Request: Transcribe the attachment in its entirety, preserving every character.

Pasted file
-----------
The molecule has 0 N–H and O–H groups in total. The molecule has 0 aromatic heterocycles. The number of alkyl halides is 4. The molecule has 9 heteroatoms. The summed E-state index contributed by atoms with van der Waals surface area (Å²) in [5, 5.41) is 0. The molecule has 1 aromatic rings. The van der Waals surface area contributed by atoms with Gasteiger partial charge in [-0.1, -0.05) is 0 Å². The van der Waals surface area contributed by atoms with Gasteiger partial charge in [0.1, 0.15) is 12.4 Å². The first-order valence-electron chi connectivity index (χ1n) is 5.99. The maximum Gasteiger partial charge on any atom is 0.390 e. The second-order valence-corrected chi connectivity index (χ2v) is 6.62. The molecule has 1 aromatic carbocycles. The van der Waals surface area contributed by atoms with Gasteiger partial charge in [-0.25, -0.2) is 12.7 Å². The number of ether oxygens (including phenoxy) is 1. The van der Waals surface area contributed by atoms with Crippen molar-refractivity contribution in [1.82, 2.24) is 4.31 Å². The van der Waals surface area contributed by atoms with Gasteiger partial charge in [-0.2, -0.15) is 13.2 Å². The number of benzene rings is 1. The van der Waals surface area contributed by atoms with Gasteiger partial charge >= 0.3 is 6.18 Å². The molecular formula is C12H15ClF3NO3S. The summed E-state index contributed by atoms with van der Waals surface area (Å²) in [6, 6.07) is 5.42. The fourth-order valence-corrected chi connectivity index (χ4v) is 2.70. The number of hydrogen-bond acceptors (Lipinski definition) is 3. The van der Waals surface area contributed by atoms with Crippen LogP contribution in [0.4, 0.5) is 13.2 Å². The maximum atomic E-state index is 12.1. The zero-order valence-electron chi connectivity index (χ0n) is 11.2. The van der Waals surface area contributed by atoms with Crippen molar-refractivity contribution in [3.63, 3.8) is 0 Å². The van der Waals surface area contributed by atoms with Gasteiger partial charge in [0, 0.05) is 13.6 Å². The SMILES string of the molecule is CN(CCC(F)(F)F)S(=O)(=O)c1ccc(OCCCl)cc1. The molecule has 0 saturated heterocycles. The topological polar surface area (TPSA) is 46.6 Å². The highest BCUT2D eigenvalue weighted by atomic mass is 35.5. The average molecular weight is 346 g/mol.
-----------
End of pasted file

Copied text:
The molecule has 0 N–H and O–H groups in total. The molecule has 0 aromatic heterocycles. The number of alkyl halides is 4. The molecule has 9 heteroatoms. The summed E-state index contributed by atoms with van der Waals surface area (Å²) in [5, 5.41) is 0. The molecule has 1 aromatic rings. The van der Waals surface area contributed by atoms with Gasteiger partial charge in [-0.1, -0.05) is 0 Å². The van der Waals surface area contributed by atoms with Gasteiger partial charge in [0.1, 0.15) is 12.4 Å². The first-order valence-electron chi connectivity index (χ1n) is 5.99. The maximum Gasteiger partial charge on any atom is 0.390 e. The second-order valence-corrected chi connectivity index (χ2v) is 6.62. The molecule has 1 aromatic carbocycles. The van der Waals surface area contributed by atoms with Gasteiger partial charge in [-0.25, -0.2) is 12.7 Å². The number of ether oxygens (including phenoxy) is 1. The van der Waals surface area contributed by atoms with Crippen molar-refractivity contribution in [1.82, 2.24) is 4.31 Å². The van der Waals surface area contributed by atoms with Gasteiger partial charge in [-0.2, -0.15) is 13.2 Å². The number of benzene rings is 1. The van der Waals surface area contributed by atoms with Gasteiger partial charge >= 0.3 is 6.18 Å². The molecular formula is C12H15ClF3NO3S. The summed E-state index contributed by atoms with van der Waals surface area (Å²) in [6, 6.07) is 5.42. The fourth-order valence-corrected chi connectivity index (χ4v) is 2.70. The number of hydrogen-bond acceptors (Lipinski definition) is 3. The van der Waals surface area contributed by atoms with Crippen LogP contribution in [0.4, 0.5) is 13.2 Å². The maximum atomic E-state index is 12.1. The zero-order valence-electron chi connectivity index (χ0n) is 11.2. The van der Waals surface area contributed by atoms with Crippen molar-refractivity contribution in [3.63, 3.8) is 0 Å². The van der Waals surface area contributed by atoms with Gasteiger partial charge in [0, 0.05) is 13.6 Å². The SMILES string of the molecule is CN(CCC(F)(F)F)S(=O)(=O)c1ccc(OCCCl)cc1. The molecule has 0 saturated heterocycles. The topological polar surface area (TPSA) is 46.6 Å². The highest BCUT2D eigenvalue weighted by atomic mass is 35.5. The average molecular weight is 346 g/mol.